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'Color Dash' will be part of Windsurfing Regatta for first time

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WORTHINGTON -- The Worthington Regatta and Unvarnished Music Festival will be a little more colorful this year.

For the first time in the event's history, a "Color Dash" will take place on the Saturday of the event.

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"A color dash is a fun 5K run or walk," said Hamid Torabpour, race director. "Participants who sign up get a white T-shirt and they basically go through the course. As they go through the course, we have color stations throughout. We have volunteers on the sidelines, and they basically plaster the people who run through with colored corn starch."

At each kilometer, participants will get doused with a different color -- pink, blue, green, yellow and orange -- with the object to be as colorful as possible by the end. The event is untimed and open to all ages.

"No time, no winners," Torabpour said. "The winner is how much color can you get on you?"

The event will begin at 10:30 a.m. on Saturday, June 8, and will start and finish by the fire station.

"They can be down around Sailboard Beach at lunchtime as people are accumulating and assembling and everything throughout the day," said Regatta board chairperson Ken Moser. "From a Regatta standpoint, we always welcome anything that will recognize the arts and unique type things. That's the unvarnished part of it all, and we welcome the opportunity to share these events with the people who are coming for the Regatta. We look at it as a perk or another added attraction, as well, to other folks that would come in from out of town to experience the Regatta. We see it as a win-win for both sides."

According to the website, running is not required. In fact, participants can run, walk, dash, crawl or roll. The color will wash off and is not permanent.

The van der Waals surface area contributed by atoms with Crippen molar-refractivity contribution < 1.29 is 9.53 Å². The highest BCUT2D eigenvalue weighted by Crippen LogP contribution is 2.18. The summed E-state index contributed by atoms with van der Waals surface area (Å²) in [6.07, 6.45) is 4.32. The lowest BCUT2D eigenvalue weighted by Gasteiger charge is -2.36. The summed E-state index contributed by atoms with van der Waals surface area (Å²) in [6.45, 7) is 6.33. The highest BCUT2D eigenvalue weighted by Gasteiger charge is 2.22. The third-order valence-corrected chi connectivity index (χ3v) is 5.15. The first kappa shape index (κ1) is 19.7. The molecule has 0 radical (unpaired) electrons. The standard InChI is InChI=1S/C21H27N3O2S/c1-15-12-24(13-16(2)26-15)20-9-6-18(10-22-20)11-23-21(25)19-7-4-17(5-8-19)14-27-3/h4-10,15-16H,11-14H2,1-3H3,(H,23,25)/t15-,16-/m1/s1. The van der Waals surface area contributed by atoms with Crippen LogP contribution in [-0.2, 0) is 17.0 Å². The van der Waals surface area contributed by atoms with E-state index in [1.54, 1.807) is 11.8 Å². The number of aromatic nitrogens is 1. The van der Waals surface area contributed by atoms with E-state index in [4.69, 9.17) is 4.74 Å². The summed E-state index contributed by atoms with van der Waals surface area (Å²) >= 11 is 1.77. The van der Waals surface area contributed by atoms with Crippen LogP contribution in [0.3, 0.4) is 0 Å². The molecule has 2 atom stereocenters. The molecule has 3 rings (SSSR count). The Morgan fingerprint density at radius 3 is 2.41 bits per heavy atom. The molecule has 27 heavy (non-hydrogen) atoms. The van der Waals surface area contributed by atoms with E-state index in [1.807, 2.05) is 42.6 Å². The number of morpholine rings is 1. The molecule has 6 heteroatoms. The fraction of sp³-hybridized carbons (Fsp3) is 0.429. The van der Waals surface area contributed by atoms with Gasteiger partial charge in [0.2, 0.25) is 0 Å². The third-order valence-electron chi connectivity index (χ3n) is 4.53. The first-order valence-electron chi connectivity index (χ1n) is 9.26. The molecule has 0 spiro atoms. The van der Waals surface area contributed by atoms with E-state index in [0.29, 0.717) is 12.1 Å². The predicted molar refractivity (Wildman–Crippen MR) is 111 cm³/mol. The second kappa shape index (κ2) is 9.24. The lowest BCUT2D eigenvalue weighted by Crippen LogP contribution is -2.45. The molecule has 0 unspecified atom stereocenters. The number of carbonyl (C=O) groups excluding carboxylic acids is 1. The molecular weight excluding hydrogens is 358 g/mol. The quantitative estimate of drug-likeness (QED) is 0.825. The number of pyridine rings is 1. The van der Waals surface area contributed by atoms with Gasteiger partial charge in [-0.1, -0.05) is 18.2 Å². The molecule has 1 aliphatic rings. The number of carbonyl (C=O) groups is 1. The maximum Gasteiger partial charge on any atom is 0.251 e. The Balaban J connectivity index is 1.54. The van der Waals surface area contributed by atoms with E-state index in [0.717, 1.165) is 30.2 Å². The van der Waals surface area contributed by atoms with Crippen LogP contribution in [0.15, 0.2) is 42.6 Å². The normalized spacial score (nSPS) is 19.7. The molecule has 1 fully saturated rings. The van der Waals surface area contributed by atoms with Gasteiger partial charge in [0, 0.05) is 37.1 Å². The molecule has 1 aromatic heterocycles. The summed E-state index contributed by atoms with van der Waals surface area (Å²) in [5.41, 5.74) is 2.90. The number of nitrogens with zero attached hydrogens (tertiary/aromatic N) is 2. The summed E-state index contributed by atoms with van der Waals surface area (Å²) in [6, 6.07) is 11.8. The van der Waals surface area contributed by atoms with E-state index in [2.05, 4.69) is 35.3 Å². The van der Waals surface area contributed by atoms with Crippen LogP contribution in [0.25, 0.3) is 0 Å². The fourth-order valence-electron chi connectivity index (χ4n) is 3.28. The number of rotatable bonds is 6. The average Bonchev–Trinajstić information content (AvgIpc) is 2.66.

The Color Dash will benefit the YPals program through the Worthington Area YMCA.

"That's one of my favorite weekends. It's typically a gorgeous weekend," said YMCA Health and Fitness Director Ryan Seykora. "We look to engage people to be involved and active. I think the biggest appeal to this was the family aspect. Because it's not a timed event, you can bring your family and get them involved. That's what appealed to me -- how popular these events are."

Torabpour started with one color dash last year, but the success of that event has created demand throughout the U.S. He coordinates these races as fundraising events.

"We did one last year and it was a huge success," he said. "We had 1,000 people show up. To have more than 200 people for your first time is phenomenal. We did so well that we had charities from all over call and say 'Hey, can you do color runs for us?' This year, we have about 17 planned."

Registration is open on www.thecolordash5k.com and www.ymcaworthington.org. There is already excitement about the event.

"I've never experienced it myself, but when I brought it to the board and we had discussion, several of the members right away said, 'Oh, a color run, that's going to be great,'" Moser said. "For the YMCA, it's their healthy activity in a fun manner and then they come down and celebrate at the Regatta."

The goal of the event is to help bring more people to town, as well as offer a new activity.

"The popularity is there. People will drive to go to these events. People will go to Sioux Falls for it. Why can't we do something like that here? Why can't we keep people and events local?" Seykora said.

"I wanted it to come to Worthington because I want to continue to engage our community in being active," he added. "I think that's the role the Y has to play -- how can we make physical activity fun? How can we keep people wanting to be active? It's a challenge."

Along with the race, Torabpour will bring a DJ, which will have a dance competition and a costume contest.

"We have a DJ who comes and entertains the crowd and he hands out free color packs just for fun," he said. "The more color, the better, basically. At the end of the race, after everyone finishes, we have a big color party where the DJ will count down and the entire group of people take their color packets and throw them in the air, which is where you see all the multiple colors flying through the air."

Daily Globe Community Content Coordinator Aaron Hagen may be reached at 376-7323.

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